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Accelerating Trusted Product Access, Evaluation and Use to Support Community Lifelines
  • Guy Schumann,
  • Albert Kettner,
  • Michael Souffront Alcantara
Guy Schumann
University of Bristol

Corresponding Author:[email protected]

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Albert Kettner
University of Colorado Boulder
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Michael Souffront Alcantara
Aquaveo, LLC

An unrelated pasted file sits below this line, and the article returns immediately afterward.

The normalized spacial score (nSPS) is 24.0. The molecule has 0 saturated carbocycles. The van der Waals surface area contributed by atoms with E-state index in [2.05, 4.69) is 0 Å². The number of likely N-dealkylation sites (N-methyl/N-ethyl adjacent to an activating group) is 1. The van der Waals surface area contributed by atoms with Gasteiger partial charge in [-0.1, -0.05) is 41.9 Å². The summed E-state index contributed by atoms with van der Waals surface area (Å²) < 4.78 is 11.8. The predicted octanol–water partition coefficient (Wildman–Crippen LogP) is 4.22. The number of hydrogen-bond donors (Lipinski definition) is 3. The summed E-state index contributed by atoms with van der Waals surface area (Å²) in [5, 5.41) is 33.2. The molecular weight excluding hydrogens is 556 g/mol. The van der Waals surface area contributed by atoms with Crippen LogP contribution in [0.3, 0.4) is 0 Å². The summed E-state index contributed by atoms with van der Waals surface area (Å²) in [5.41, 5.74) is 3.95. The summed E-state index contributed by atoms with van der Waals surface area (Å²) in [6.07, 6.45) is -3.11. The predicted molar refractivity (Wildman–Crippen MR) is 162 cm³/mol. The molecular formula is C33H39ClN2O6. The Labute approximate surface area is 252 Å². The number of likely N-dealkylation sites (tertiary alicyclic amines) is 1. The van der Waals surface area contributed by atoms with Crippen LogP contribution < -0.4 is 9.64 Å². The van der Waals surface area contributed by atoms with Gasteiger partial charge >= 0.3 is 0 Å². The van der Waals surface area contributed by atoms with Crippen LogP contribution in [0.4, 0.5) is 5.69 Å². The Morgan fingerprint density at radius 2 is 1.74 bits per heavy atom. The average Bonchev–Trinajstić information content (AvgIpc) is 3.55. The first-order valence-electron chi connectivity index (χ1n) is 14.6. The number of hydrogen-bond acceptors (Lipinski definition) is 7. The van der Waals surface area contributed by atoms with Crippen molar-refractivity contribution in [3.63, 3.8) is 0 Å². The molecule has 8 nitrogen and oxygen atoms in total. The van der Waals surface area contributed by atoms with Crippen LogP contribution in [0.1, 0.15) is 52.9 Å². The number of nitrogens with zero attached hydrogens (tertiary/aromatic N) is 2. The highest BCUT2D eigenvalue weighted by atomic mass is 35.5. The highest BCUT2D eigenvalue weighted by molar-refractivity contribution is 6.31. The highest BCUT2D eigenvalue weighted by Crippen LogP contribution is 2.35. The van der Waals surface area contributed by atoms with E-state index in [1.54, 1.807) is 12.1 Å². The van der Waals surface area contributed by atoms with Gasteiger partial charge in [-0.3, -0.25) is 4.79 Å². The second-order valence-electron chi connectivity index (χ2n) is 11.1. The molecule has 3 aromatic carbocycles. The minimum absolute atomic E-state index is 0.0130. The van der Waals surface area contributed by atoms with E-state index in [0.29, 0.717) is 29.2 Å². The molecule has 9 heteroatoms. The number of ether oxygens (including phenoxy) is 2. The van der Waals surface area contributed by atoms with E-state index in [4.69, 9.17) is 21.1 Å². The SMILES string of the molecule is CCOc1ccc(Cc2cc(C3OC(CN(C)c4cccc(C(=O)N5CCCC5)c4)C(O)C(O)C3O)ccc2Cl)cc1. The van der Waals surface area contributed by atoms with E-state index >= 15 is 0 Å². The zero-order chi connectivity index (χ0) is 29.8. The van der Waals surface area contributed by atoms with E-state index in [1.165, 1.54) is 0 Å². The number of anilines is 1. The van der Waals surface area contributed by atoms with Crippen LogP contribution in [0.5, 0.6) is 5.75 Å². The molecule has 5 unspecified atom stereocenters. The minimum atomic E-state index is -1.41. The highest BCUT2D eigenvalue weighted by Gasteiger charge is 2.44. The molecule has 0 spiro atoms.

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Satellite imagery to rapidly develop maps of historical flood hazard and current inundated areas over large spatial coverage is indispensable in supporting situational awareness for improved debris estimation, transportation impacts and damage assessments. However, how best to utilize these maps as actionable information during flood disasters and for flood disaster response assistance is less clear. Furthermore, the integration of any satellite data from an “untrusted” (non-mandated) source into the operations chain and response protocols of a mandated agencies such as FEMA, PDC (PDC is already pulling some DFO-DSS layers) or the UN WFP would be a non-trivial procedure. These agencies desire to prioritize support and resource requirements for community lifelines. (Safety & Security; Food, Water & Shelter; Health & Medical; Energy (Power & Fuel); Communications; Transportation; and Hazardous Materials). The majority of these lifelines can be impacted by floods. The Global Flood Observatory’s (DFO, University of Colorado Boulder) web map server and its associated mobile app (DFO-Floods) is a resource for global extents of floods now delivered as map products via web services. This flood decision support system (DSS) serves flood maps along with other trusted geospatial data to the global disaster response community. However, acceptance of the DFO product line as a trusted information source requires additional tests to assess its performance in combination with the respective response process of agencies around the world. This would allow moving the product from a high Application Readiness Level into an Operational Readiness Level (ORL) for agency trusted data implementation. This paper reviews success examples of the DFO flood layers, illustrates the newly released mobile app and discusses the need for trusted flood map products and services to support the global disaster response community.